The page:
New study explores how mentors can help mentees explore their identity

Peifer, J. S., Lawrence, E. C., Williams, J. L., & Leyton-Armakan, J. (2016). The culture of mentoring: Ethnocultural empathy and ethnic identity in mentoring for minority girls. Cultural Diversity and Ethnic Minority Psychology, 22(3), 440-6.


Many mentoring programs involve cross-cultural matches between majority mentors and minority mentees. Although many researchers and practitioners have assumed that cultural matching is important for relationship quality, others find no differences in outcomes based on matching.

Since, ethnic identity formation is a key developmental task with implications for adolescent wellbeing. mentoring may provide an important relational context to support this process (Keller & Pryce, 2010). The authors hypothesized that minority mentees paired with minority mentors would exhibit stronger ethnic identity, and that mentors’ ethnocultural empathy and ethnic identity would be positively associated with mentees’ ethnic identity.


Participants were 95 mentor-mentee pairs from the Young Women Leaders Program (YWLP), which pairs college women with middle school girls. Mentees were racial/ethnic minorities nominated by schools as “at-risk.” Mentors were both majority (56%) and minority group members.

Ethnic identity was measured in mentors and mentees using the Multigroup Ethnic Identity Measure (Phinney, 1992), assessing exploration and commitment. Mentors completed the Empathic Feeling and Expression subscale of the Scale of Ethnocultural Empathy (Wang et al., 2003). The study used hierarchical linear regressions to test associations between mentor and mentee ethnic identity variables, controlling for mentor-mentee ethnic match.


Minority mentors scored higher on ethnic identity exploration, commitment, and ethnocultural empathy than majority mentors. Minority mentees also had higher ethnic identity exploration than majority mentees.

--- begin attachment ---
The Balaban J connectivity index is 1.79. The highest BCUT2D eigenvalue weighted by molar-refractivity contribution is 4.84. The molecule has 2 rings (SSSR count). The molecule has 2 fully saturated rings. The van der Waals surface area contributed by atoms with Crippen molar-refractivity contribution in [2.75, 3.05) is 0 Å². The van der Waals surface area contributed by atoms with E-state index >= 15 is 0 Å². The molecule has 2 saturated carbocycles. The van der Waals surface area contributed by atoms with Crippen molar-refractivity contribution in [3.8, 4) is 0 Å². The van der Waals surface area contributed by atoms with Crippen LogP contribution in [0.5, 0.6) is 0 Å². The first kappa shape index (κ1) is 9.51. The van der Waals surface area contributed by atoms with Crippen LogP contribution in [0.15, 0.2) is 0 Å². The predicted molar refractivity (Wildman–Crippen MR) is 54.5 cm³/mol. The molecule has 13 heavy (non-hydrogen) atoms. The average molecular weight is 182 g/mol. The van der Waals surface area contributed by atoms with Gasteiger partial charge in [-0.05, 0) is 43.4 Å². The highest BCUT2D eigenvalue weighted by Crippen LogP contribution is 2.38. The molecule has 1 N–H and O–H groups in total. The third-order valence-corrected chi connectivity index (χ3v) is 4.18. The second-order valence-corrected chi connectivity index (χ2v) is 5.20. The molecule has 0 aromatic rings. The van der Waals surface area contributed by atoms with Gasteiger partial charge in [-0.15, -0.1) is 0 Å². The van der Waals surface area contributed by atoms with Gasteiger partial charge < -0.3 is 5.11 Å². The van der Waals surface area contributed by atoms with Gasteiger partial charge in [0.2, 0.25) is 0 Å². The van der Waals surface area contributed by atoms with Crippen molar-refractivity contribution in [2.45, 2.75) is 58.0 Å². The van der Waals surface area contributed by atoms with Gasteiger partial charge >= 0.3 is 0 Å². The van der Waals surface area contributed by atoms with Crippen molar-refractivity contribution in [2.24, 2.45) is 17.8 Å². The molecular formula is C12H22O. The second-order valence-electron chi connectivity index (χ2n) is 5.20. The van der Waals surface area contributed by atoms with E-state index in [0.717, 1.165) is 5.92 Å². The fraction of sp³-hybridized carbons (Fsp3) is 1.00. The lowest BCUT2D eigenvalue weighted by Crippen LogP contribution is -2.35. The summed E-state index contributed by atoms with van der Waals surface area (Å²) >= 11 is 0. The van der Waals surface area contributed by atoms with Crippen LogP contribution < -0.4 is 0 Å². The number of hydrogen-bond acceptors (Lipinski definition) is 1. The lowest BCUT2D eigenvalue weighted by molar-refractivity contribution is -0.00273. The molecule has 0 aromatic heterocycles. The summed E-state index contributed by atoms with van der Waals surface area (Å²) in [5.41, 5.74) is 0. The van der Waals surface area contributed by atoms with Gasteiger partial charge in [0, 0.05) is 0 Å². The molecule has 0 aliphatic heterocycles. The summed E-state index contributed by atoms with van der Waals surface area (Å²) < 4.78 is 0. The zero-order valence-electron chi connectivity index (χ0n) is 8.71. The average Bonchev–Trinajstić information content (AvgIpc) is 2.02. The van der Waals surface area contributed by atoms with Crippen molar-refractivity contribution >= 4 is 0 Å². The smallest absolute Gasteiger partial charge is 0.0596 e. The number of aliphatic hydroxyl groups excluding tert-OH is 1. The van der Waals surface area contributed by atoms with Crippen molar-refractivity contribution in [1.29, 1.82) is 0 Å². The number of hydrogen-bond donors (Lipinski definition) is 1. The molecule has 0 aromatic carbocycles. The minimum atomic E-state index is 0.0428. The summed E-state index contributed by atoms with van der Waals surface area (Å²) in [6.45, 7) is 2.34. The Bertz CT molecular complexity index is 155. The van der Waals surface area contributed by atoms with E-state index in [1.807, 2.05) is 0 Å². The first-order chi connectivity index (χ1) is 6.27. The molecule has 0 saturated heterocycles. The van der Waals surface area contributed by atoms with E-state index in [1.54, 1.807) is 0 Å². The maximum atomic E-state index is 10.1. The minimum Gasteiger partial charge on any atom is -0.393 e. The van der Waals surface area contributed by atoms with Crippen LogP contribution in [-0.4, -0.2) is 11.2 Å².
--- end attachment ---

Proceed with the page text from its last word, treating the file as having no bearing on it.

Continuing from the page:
Mentors’ ethnocultural empathy and ethnic identity exploration/commitment significantly predicted minority mentees’ ethnic identity exploration, regardless of match status.


Findings suggest mentors’ cultural empathy and exploration of their own ethnic identity may facilitate minority mentees’ willingness to explore their ethnic identity, beyond just being matched with a minority mentor. The authors propose that mentors openly engaging their cultural identities creates a safe context for mentees to do the same exploration.

Ethnocultural empathy also emerged as significant, suggesting mentors’ ability to understand and validate mentees’ cultural experiences enables mentees to further explore their ethnic identity. An empathic stance from mentors may be more impactful than ethnic matching.

Implications for Mentoring

This study highlights the importance of attending to mentors’ cultural competencies like ethnocultural empathy and their willingness to explore their own ethnic identity. Programs should assess and build these capacities in mentors through training.

Rather than solely prioritizing ethnic matching, programs may better serve minority youth by recruiting mentors committed to cultural self-exploration and taking an empathic, validating stance toward mentees’ cultural identities and experiences.

The findings also suggest mentoring can be a powerful context for ethnic identity development among minority youth, with implications for their overall positive development. Mentoring programs should be intentional about creating spaces for such exploration.

As the authors conclude: By providing a relational context of culturally empathic support, mentors may enable mentees of color to explore their identity.

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